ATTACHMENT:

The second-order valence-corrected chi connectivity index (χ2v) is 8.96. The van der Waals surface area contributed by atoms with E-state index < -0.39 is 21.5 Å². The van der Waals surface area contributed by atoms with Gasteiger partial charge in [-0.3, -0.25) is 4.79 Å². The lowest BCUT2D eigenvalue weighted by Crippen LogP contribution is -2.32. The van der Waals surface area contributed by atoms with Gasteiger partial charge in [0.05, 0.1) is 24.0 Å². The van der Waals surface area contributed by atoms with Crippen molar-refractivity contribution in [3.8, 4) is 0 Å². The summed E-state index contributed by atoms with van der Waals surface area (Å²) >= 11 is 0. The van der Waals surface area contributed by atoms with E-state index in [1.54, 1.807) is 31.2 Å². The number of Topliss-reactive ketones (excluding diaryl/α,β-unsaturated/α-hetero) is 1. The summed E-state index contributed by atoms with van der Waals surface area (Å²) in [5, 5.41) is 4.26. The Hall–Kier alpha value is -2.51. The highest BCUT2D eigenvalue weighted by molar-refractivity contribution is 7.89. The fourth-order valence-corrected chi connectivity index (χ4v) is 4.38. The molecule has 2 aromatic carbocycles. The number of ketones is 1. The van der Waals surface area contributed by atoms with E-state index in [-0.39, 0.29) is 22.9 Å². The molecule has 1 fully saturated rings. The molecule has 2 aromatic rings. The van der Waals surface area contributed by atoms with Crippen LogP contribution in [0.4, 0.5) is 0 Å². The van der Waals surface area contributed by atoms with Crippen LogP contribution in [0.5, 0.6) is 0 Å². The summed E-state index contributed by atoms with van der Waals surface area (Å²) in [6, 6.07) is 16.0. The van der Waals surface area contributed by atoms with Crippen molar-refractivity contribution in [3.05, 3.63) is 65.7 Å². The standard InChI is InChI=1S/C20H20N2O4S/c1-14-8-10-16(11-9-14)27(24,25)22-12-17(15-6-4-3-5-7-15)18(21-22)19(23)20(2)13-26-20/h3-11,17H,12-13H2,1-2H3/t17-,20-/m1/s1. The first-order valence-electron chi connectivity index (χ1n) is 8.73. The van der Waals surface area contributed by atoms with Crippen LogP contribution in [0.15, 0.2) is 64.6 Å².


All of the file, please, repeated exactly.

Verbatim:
The second-order valence-corrected chi connectivity index (χ2v) is 8.96. The van der Waals surface area contributed by atoms with E-state index < -0.39 is 21.5 Å². The van der Waals surface area contributed by atoms with Gasteiger partial charge in [-0.3, -0.25) is 4.79 Å². The lowest BCUT2D eigenvalue weighted by Crippen LogP contribution is -2.32. The van der Waals surface area contributed by atoms with Gasteiger partial charge in [0.05, 0.1) is 24.0 Å². The van der Waals surface area contributed by atoms with Crippen molar-refractivity contribution in [3.8, 4) is 0 Å². The summed E-state index contributed by atoms with van der Waals surface area (Å²) >= 11 is 0. The van der Waals surface area contributed by atoms with E-state index in [1.54, 1.807) is 31.2 Å². The number of Topliss-reactive ketones (excluding diaryl/α,β-unsaturated/α-hetero) is 1. The summed E-state index contributed by atoms with van der Waals surface area (Å²) in [5, 5.41) is 4.26. The Hall–Kier alpha value is -2.51. The highest BCUT2D eigenvalue weighted by molar-refractivity contribution is 7.89. The fourth-order valence-corrected chi connectivity index (χ4v) is 4.38. The molecule has 2 aromatic carbocycles. The number of ketones is 1. The van der Waals surface area contributed by atoms with E-state index in [-0.39, 0.29) is 22.9 Å². The molecule has 1 fully saturated rings. The molecule has 2 aromatic rings. The van der Waals surface area contributed by atoms with Crippen LogP contribution in [0.4, 0.5) is 0 Å². The van der Waals surface area contributed by atoms with Crippen LogP contribution in [0.5, 0.6) is 0 Å². The summed E-state index contributed by atoms with van der Waals surface area (Å²) in [6, 6.07) is 16.0. The van der Waals surface area contributed by atoms with Crippen molar-refractivity contribution in [3.05, 3.63) is 65.7 Å². The standard InChI is InChI=1S/C20H20N2O4S/c1-14-8-10-16(11-9-14)27(24,25)22-12-17(15-6-4-3-5-7-15)18(21-22)19(23)20(2)13-26-20/h3-11,17H,12-13H2,1-2H3/t17-,20-/m1/s1. The first-order valence-electron chi connectivity index (χ1n) is 8.73. The van der Waals surface area contributed by atoms with Crippen LogP contribution in [0.15, 0.2) is 64.6 Å².